The linebackers worked out on Monday, and with whispers he could barely manage 10 bench press repetitions, he skipped that event. He then ran a glacial 5.09 in the 40-yard dash, the slowest figure among all linebackers. That was followed by a weak 30-inch vertical leap, better only than USC's Chris Galippo. A measly 105-inch broad jump again placed Burfict last among the group. After those "performances", Burfict wisely skipped the agility and quickness drills.

A sure-fire first round pick six months ago, Burfict is now in danger of going undrafted. His huge hole is now dug so much deeper, and he'll need a miraculous recovery over the next two months to undo the damage done in Indy.

Combine Grade: F

Garth Gerhart, Center

Gerhart is a player who some feel could be a mid-round pick, while others think may go undrafted. After an encouraging Combine performance, he now may be safely among the drafted.

It's no secret that Gerhart was undersized for an NFL interior lineman, but his official measurements of 6'1" and 305 pounds were still solid.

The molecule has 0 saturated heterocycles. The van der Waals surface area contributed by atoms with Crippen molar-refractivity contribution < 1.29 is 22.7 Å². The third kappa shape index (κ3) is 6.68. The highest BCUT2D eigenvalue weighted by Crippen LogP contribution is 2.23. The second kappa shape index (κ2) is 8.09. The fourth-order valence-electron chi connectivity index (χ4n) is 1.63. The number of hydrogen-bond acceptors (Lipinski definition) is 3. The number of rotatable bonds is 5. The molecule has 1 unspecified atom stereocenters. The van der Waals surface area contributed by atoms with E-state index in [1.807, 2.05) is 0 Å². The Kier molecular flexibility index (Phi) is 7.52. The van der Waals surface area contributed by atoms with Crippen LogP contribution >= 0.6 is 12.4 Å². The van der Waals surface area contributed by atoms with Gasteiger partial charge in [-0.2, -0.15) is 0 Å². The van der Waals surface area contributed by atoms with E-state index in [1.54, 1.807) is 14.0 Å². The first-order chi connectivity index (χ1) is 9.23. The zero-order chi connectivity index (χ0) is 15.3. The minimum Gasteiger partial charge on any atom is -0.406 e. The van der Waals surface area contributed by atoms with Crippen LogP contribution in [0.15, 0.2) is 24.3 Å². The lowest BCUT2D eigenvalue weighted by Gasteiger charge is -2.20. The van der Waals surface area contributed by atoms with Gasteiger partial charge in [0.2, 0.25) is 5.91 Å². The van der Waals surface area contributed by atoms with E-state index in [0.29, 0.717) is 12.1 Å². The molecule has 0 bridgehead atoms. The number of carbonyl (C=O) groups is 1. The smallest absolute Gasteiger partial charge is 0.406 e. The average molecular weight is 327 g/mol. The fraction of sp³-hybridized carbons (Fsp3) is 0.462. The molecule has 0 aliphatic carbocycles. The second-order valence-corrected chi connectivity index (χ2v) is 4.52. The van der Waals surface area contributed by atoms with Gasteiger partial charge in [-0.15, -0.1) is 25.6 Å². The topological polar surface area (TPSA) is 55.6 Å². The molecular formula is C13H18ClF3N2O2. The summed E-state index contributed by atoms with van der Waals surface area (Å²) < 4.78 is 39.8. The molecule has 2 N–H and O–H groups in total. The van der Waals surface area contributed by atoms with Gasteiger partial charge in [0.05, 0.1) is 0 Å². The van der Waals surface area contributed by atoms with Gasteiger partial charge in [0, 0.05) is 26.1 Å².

Not surprisingly, Gerhart did best in the quickness and agility drills. He finished sixth among the 47 participating linemen in the vertical (30.5"), ninth in the three-cone drill (4.63 seconds) and 13th in the 20-yard shuttle (4.65 seconds). Conversely, he struggled in the power and explosion based events, with just 25 bench press reps (finishing 25th) and his worst finish came in the broad jump, where his 96" leap was ranked just 34th.

Overall, his time in Indianapolis was a positive from which he came continue to build upon. He still projects as a developmental player, but with his intelligence and ferocity, he can develop his strength over time and could eventually work his way into a starting lineup.

Combine Grade: B-

Jamaar Jarrett, Defensive End

Jarrett came into the Combine as a fringe prospect, a player than needed a strong pre-draft season in order to hear his name called during the draft. He measured in on the lighter side for a defensive end at 265 pounds, which is causing many to project him as an end in a 3-4 scheme.

He did well in the quickness and explosion drills, finishing 13th among all defensive linemen in the broad jump and 20-yard shuttle. Yet, the most worrisome issue was his strength, in which he posted the third fewest bench press reps of 225 pounds with just 21.